Jamra primary scholl for children affected by HIV/AIDS, drugs or poverty, Senegal (c) Nell Freeman/Alliance Participants in the Photovioce project, Ecuador © Marcela Nievas for the Alliance
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Alliance welcomes new guidance from US government on MSM HIV programming


Aids Alliance

The US Global AIDS Coordinator’s office has just released new technical guidance on HIV prevention for men who have sex with men (MSM).

MSM in low and middle income countries are 19 times more likely to be infected with HIV than the general population.

A welcome move

The Alliance welcomes this move to better address the specific HIV prevention needs of MSM. It marks an important milestone in the US government’s leadership in the global response to HIV, and fills a longstanding and serious gap in the prevention activities supported by the US President’s Emergency Plan for AIDS Relief (PEPFAR).

The technical guidance is to be used by Country Missions who are implementing PEPFAR. It recognises that human rights, legal barriers and homophobia must be addressed as part of the effective HIV response for MSM. For too long, these factors have undermined HIV services for this highly vulnerable population.

What does it cover?

Six core elements are set out in the new guidance, to be used as a comprehensive package of HIV prevention services for MSM. This includes community-based outreach, condom and lubricant distribution, HIV counselling and testing, linkages to care and treatment, targeted information and screening and treatment for sexually transmitted infections.

James Robertson is the Country Director of India HIV/AIDS Alliance which implements Pehchan, a five-year programme funded by the Global Fund to Fight AIDS, TB and Malaria that builds the capacity of community-based organisations to provide HIV prevention programming for MSM, transgenders and hijras in 17 Indian states.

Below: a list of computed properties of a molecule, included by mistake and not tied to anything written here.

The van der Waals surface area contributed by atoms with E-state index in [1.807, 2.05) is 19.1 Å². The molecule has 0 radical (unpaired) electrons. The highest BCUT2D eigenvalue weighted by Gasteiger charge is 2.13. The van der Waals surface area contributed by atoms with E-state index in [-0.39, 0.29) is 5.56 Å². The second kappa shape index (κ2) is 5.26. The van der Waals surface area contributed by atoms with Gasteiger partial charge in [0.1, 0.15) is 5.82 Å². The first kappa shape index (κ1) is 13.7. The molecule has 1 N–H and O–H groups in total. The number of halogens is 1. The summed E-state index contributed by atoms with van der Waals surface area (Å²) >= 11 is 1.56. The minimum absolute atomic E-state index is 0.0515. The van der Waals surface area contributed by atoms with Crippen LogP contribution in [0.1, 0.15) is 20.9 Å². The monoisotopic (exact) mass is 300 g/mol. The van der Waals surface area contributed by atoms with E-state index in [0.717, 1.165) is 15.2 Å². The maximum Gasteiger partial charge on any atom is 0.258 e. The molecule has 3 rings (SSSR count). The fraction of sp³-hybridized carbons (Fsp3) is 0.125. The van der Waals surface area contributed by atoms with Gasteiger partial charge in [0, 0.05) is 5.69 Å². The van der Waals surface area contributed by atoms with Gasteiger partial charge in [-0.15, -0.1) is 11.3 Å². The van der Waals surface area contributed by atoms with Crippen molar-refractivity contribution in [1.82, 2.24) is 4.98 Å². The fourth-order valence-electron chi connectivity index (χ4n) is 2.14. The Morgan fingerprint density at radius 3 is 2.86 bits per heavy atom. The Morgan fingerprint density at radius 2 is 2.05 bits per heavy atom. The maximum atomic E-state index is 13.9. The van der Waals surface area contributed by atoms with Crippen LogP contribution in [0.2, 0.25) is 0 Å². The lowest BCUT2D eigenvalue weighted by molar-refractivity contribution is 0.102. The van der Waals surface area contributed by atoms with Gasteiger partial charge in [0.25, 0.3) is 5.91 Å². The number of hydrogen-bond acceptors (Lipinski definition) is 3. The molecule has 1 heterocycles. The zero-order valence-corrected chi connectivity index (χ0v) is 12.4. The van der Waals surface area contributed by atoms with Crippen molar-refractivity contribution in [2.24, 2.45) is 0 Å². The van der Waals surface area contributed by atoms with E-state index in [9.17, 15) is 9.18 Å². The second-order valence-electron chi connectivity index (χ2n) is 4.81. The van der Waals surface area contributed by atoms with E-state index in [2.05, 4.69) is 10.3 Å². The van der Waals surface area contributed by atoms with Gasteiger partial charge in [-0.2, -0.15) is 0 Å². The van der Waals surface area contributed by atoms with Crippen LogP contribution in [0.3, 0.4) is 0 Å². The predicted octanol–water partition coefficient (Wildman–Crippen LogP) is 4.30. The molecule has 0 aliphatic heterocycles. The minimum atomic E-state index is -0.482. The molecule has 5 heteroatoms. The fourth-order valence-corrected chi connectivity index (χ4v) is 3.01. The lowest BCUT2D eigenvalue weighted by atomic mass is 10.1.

“The guidance has been long awaited and is highly appreciated,” said James. “In the context of the US government’s efforts to address HIV around the world, it recognises the particular needs of MSM. This is great progress.”


The main concern about the guidance is how the words will translate into action.

“It is not clear how success against the expectations that have been set out will be measured or who will be accountable for failure to act,” said James.

“Our fear is that we will continue to see MSM programming supported by PEPFAR only when it is already a partner country priority and where there is a champion to move these efforts forward. We need stronger and more focused leadership to change the current situation,” he added.

The guidance does acknowledge the importance of involving MSM in planning, implementation and leadership of HIV prevention efforts for MSM but the document does not explicitly recommend the use of PEPFAR funds to support MSM organisations.

“It is important that MSM-led community-based organisations are treated as full partners, and they should be supported as such. Too many countries continue to have inadequate or insufficient HIV programming for MSM and other sexual minorities with dire epidemiological consequences. The guidance is a good starting point. Now let’s see some real action,” said James.

What about other vulnerable groups?

The Alliance hopes that this important step regarding MSM is accompanied by meaningful investment to expand PEPFAR programming to meet the needs of sex workers, injecting drug users and transgender people. 

Along with MSM, these population groups experience a severe and disproportionate impact of HIV/AIDS in low and middle-income countries.  Although specific prevention needs vary somewhat, the obstacles are quite similar – including lack of access to properly resourced prevention programmes, marginalisation and hostile social environments, as well as legal barriers and abuses of human rights.